Washington’s regional economy slowed in December, downshifting from an otherwise healthy 2017, according to a report released Tuesday by the the Stephen S. Fuller Institute at George Mason University. The results may reflect impacts from the dysfunction of Capitol Hill and complicate the outlook for 2018.
The institute’s Washington Coincident Index, a broad measurement of the area’s current economic health—that takes into account consumer confidence, wage and salary growth, airport passenger volumes, and retail sales—dipped 1 percent in December from the previous month, although it was more than 2 percent higher than December 2016.
Meanwhile, the Institute’s Washington Leading Index uses a mix of initial unemployment claims, consumer expectations, durable goods retail sales and building permits to project the economy’s direction over the next six to eight months. This index fell 1.35 percent in December from a year earlier, according to the report.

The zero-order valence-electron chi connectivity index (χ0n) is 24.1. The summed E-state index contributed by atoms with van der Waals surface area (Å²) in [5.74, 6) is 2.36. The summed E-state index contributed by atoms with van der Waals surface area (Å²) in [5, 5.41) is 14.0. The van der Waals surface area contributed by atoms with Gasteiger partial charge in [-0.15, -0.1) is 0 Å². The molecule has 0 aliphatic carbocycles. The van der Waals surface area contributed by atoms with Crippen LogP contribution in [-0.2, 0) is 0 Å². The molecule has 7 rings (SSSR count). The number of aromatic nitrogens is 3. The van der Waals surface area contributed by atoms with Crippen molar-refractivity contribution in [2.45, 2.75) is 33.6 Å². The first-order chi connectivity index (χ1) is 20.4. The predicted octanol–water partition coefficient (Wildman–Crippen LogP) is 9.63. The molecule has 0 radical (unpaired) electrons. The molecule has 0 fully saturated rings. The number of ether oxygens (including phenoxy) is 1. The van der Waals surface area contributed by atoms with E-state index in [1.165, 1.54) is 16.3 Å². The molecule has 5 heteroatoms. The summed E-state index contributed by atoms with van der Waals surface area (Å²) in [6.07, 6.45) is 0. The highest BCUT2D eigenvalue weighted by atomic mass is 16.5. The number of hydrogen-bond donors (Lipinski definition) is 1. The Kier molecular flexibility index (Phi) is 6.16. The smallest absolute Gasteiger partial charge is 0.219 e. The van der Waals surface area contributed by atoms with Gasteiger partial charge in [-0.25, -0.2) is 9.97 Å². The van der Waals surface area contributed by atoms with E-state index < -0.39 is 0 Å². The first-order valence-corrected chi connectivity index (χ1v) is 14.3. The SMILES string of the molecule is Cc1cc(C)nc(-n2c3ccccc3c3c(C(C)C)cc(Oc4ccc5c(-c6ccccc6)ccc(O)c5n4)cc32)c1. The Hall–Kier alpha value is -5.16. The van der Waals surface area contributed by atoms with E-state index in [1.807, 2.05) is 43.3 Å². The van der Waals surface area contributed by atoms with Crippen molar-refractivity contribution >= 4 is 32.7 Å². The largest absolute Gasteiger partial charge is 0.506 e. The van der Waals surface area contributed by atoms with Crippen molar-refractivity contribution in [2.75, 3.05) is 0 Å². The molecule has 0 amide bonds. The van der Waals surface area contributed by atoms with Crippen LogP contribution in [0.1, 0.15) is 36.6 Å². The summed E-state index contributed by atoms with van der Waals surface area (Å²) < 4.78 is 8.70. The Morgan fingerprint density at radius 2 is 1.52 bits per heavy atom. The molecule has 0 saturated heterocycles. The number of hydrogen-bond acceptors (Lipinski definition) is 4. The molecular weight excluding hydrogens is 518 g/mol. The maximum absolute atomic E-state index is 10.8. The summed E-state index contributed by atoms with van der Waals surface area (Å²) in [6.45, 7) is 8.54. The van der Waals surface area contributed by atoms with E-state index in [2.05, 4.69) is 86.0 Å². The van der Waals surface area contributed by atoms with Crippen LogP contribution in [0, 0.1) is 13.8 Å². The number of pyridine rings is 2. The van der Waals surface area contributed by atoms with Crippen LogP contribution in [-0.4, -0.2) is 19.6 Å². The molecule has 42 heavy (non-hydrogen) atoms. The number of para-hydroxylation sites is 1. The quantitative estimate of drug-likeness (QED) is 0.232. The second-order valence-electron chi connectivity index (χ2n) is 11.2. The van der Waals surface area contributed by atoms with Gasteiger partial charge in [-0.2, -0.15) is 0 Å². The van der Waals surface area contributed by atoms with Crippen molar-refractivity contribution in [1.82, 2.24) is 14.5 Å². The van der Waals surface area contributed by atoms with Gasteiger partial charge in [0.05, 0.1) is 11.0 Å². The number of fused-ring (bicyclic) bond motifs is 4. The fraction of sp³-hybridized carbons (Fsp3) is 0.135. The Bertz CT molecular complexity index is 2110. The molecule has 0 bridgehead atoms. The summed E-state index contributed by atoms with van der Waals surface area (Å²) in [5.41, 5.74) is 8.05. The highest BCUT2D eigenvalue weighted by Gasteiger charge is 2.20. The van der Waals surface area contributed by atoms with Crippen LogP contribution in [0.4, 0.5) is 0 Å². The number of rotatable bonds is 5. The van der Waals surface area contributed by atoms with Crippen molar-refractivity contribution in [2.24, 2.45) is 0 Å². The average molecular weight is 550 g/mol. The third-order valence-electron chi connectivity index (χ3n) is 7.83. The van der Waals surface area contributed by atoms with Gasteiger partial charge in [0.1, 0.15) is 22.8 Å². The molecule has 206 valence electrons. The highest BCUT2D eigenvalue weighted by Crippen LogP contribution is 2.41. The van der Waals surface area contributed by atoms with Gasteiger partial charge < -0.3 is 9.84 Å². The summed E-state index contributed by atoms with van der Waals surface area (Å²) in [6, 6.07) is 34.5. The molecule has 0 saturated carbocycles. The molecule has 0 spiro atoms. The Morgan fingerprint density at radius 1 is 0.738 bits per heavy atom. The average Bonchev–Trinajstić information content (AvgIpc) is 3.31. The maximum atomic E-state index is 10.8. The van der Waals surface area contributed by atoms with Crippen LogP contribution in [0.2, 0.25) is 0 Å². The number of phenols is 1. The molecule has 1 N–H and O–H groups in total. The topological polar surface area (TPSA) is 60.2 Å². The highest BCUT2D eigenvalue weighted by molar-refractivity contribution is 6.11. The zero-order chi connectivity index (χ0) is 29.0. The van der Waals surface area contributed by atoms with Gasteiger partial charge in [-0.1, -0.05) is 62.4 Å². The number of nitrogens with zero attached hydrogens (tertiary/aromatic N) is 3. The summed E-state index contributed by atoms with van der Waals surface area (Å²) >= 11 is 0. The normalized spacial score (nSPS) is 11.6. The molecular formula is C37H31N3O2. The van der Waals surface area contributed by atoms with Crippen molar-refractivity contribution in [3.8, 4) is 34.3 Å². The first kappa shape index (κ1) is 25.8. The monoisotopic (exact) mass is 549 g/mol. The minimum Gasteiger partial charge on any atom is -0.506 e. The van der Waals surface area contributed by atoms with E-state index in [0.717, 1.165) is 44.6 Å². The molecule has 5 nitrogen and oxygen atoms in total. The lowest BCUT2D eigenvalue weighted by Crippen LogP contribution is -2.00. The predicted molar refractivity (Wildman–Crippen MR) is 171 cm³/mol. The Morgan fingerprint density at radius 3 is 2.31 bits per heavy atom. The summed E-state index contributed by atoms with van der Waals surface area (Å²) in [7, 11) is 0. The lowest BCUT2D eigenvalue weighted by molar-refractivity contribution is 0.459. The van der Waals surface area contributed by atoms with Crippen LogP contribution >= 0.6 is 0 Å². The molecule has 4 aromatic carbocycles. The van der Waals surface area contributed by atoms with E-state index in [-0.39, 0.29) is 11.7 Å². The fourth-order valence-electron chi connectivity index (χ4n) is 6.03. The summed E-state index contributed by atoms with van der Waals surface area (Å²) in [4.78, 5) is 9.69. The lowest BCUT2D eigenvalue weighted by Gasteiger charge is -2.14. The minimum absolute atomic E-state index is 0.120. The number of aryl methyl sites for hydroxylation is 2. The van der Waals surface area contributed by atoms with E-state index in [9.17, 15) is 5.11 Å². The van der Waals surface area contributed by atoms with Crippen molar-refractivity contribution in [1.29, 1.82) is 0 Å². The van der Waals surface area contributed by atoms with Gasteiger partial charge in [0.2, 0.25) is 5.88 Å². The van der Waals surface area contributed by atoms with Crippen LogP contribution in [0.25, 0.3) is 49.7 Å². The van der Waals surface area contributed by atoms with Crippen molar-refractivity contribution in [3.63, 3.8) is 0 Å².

The report notes that although the near-term outlook remains strong, the possibility of chaos on Capitol Hill undercutting local economic performance will remain a key concern going forward:
While the region’s economy is projected to register its strongest growth in 2018 since 2015, the December performances of the Leading and Coincident Indices should not be ignored. The threat of a federal government shutdown and the failure of Congress to pass the FY 2018 budget may have negatively impacted the region’s economy in December. The economy also may have been adversely impacted by the unusual cold weather, including three snow events, the region’s experienced during the second half of the month. Uncertainty is never good for the economy and with continuing congressional confrontation with the Administration this uneven economic performance may be reflected in the early months of 2018.
Read the full report here.